What are microservices made of?

Elton Minetto
Inside PicPay
Published in
4 min readJan 26, 2024

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In one of my favorite texts on the subject, Should That Be a Microservice? Keep These Six Factors in Mind, the author cites one of the factors for using this architecture:

The Freedom to Choose the Right Tech for the Job

This freedom to choose the best technology to solve each problem attracts technology teams a lot. But as Uncle Ben would say, with great power comes great responsibility. If each team chooses a technology and makes a decision thinking only about its local problem, it is likely to generate several headaches in the future. Services with different requirements, levels of quality, and maturity can create difficulties in maintenance, evolution, and availability.

To mitigate these and other problems, we turn to some literature that can be considered classics about microservices architecture.

Templates and Chassis

The first important source was the book Microservices Patterns: With Examples in Java by Chris Richardson, who also maintains https://microservices.io/. He defines several essential patterns a team can use in the book, but I will highlight the Service Template and the Microservice Chassis.

When we start developing an application, we often spend a significant amount of time implementing the mechanisms to deal with cross-cutting issues such as:

  • External configuration — includes credentials and network addresses of external services, such as databases and message brokers;
  • Logs — configuration of a centralized log recording structure;
  • Health checks — a URL that some monitoring service can “ping” to determine the health of the application;
  • Metrics — measures that provide insights into what the application is doing and how it is performing;
  • Distributed tracing — instrumentation services that assign each external request a unique identifier passed between services.

It is not uncommon to spend several hours configuring these mechanisms. If you’re going to spend months or years developing a monolithic application, the initial investment to deal with cross-cutting issues is negligible. The situation is very different, however, if you are developing an application that follows microservice architecture. There may be dozens or hundreds of services, and you will often create new ones, each of which will only take days or weeks to develop. You don’t have the luxury of spending a few days setting up mechanisms to deal with cross-cutting issues.

To solve this problem, we can use the Service Template, creating a project template that teams can easily replicate. There are several ways to make these templates, from something simple like a project that can be copied and pasted by teams, a model repository on Github, or something more complex. Here at PicPay, we use Backstage’s template functionality, the basis for building our IDP.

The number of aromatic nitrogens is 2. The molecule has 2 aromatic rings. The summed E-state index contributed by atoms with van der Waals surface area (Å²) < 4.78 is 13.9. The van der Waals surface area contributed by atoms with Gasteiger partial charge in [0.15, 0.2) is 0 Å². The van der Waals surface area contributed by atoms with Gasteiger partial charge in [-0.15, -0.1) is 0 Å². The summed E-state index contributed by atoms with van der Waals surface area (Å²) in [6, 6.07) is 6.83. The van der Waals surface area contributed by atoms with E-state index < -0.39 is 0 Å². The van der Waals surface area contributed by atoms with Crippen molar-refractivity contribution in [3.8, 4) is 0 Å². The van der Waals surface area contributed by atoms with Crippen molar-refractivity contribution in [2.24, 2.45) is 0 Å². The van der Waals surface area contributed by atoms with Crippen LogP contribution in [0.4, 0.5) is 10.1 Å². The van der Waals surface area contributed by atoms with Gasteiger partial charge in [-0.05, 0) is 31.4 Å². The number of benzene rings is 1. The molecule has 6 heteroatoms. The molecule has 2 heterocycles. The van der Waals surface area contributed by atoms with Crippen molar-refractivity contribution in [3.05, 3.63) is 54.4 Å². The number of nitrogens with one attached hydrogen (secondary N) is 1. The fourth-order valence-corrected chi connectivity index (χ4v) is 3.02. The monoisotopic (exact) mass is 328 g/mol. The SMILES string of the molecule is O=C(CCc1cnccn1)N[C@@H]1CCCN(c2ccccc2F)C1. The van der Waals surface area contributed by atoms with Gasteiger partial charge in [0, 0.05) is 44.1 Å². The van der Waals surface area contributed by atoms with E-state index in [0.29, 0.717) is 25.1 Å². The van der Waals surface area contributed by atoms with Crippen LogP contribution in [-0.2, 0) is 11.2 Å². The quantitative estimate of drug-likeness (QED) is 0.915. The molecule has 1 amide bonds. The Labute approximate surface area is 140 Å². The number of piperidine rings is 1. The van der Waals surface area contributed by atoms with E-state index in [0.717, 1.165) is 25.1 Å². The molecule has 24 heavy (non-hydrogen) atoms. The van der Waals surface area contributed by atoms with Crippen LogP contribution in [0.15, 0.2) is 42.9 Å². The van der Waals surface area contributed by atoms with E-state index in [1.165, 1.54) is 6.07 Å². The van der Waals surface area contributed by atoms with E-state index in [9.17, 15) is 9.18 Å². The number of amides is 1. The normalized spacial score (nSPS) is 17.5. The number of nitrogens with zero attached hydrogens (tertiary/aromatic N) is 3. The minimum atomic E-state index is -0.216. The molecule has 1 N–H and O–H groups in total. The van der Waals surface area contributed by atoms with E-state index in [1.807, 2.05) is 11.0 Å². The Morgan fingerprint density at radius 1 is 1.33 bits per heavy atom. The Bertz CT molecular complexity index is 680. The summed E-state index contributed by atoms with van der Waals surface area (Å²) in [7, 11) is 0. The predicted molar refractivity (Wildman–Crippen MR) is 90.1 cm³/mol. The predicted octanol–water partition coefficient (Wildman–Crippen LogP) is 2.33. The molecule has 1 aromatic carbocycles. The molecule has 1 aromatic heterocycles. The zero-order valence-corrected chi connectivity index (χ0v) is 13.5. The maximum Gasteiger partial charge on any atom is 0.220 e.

However, using just the Service Template ends up causing another problem: code duplication between projects.

Duplicated code

When duplicating the template, the process will replicate code between projects, which makes maintenance difficult.

To solve the duplication problem, we use the Service Template pattern in conjunction with the Microservice Chassis. According to the author:

“Create services in a framework or collection of frameworks that address cross-cutting issues such as exception tracking, logging, health checks, externalized configuration, and distributed tracing.”

Template and Chassis together

Now, the template depends on a series of libraries and frameworks that form the microservices chassis. With this, we remove duplication, as the templates now use the libs that are part of the Chassis. This way, we update all projects created from the template when updating a library.

But in addition to code, the Chassis defines the components that a microservice must have. To do this, we created an RFC, an internal standardization document that describes all the mandatory and recommended requirements of a microservice. This document contains topics such as Authentication, Authorization, Circuit Break, Rate Limit, Graceful Shutdown, etc. I won’t go through all the items here as it would make the text too long, and which items are essential depends on the company’s context.

With this documentation, libraries, and templates that implement the Chassis, we have a healthy and scalable way to standardize and disseminate good practices in building microservices.

Ready for production

The second source we’re using is the excellent book Production-Ready Microservices: Building Standardized Systems in a Software Engineering Organization by Susan J. Fowler.

The author goes through several essential topics that a team must consider so that a microservice can be put into production and be ready to receive traffic. Among the items I can mention:

  • Stability and reliability;
  • Scalability and performance;
  • Fault tolerance and disaster recovery;
  • Monitoring;
  • Documentation.

For each of these significant topics, she details important concepts and recommendations on how teams should pay due attention to them.

At the end of the book, you can find a checklist with questions for each topic above in the appendices. We use this checklist for teams to discuss and review each item and prepare their services to meet these critical requirements.

Other important literature, such as Sam Newman’s Building Microservices, is strongly recommended.

In conclusion, the most critical message here is that there are sources that can help us make microservices architecture a healthy environment instead of a chaotic one, which is the natural tendency if it is not something well thought out.

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Elton Minetto
Inside PicPay

Teacher, speaker, Principal Software Engineer @ PicPay. https://eltonminetto.dev. Google Developer Expert in Go